Kansas lawmakers chickened out.

The Kansas legislature had a golden opportunity to make a bold statement and effectively nullify federal regulation of the Lesser Prairie Chicken and the Greater Prairie Chicken within the borders of their state.

The Senate Committee on Federal and State Affairs introduced SB276 early this year. The legislation built upon a Tenth Amendment argument asserting the federal government has no constitutional grounds to regulate the birds and would have prohibited the state of Kansas from providing any support to federal agencies trying to do so.

Instead, the Kansas legislature did essentially nothing. Oh, it passed SB276. But the bill that Gov. Sam Brownback signed into law simply authorizes the state attorney general to sue the federal government for injunctive relief.

If the state ever initiates a lawsuit in federal court, it will certainly lose. If the AG tries to sue in state court, the feds will have the case removed to federal jurisdiction where the state will lose. The court will rubber-stamp federal authority, cite the supremacy clause and toss the case out the window. I’m not speculating. This is a virtual certainty. (You can read more about the fruitlessness of passing bills to fight the feds in court HERE.)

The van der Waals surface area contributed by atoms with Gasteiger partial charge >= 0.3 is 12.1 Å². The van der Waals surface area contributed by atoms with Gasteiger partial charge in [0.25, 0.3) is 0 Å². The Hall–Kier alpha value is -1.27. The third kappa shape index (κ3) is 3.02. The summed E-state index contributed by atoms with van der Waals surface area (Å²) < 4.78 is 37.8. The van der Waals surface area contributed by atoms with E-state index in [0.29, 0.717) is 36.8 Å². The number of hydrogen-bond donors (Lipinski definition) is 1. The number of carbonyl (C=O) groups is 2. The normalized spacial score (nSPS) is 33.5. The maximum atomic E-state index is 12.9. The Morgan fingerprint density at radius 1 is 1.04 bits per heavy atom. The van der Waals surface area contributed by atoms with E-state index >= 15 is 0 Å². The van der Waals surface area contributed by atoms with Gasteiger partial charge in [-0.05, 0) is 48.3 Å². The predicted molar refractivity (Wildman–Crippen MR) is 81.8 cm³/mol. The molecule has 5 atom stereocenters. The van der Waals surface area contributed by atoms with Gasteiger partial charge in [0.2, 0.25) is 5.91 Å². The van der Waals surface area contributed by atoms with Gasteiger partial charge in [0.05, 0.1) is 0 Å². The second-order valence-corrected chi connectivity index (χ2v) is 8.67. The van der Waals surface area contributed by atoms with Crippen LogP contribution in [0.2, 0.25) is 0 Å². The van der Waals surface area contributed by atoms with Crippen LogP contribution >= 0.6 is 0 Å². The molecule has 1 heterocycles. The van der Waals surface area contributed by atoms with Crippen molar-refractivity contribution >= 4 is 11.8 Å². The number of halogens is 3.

So, instead of this solid anti-commandeering language:

It is unlawful for any official, agent or employee of the government of the United States, or employee of a corporation providing services to the government of the United States to enforce or attempt to enforce any federal law, treaty, regulation or executive action that specifically regulates the following within the state…”

We get lawsuits.

Of course, politicians in Kansas will pretend like they’ve taken a bold stand against the feds. That probably counts as the most frustrating part of this farce. The Kansas legislature had the opportunity to do something significant, chickened out, and will now run around clucking like roosters.

There was absolutely no reason to kill the anti-commandeering language. It stands as a well established constitutional principle. The federal government cannot force states to cooperate with their enforcement efforts. Of course, the feds need state cooperation. They lack the resources to do it themselves. So the original prairie chicken bill was on solid legal footing and would have certainly had the practical effect of blunting federal enforcement.

But instead, we’ll get a lawsuit. Maybe.



Mike Maharrey

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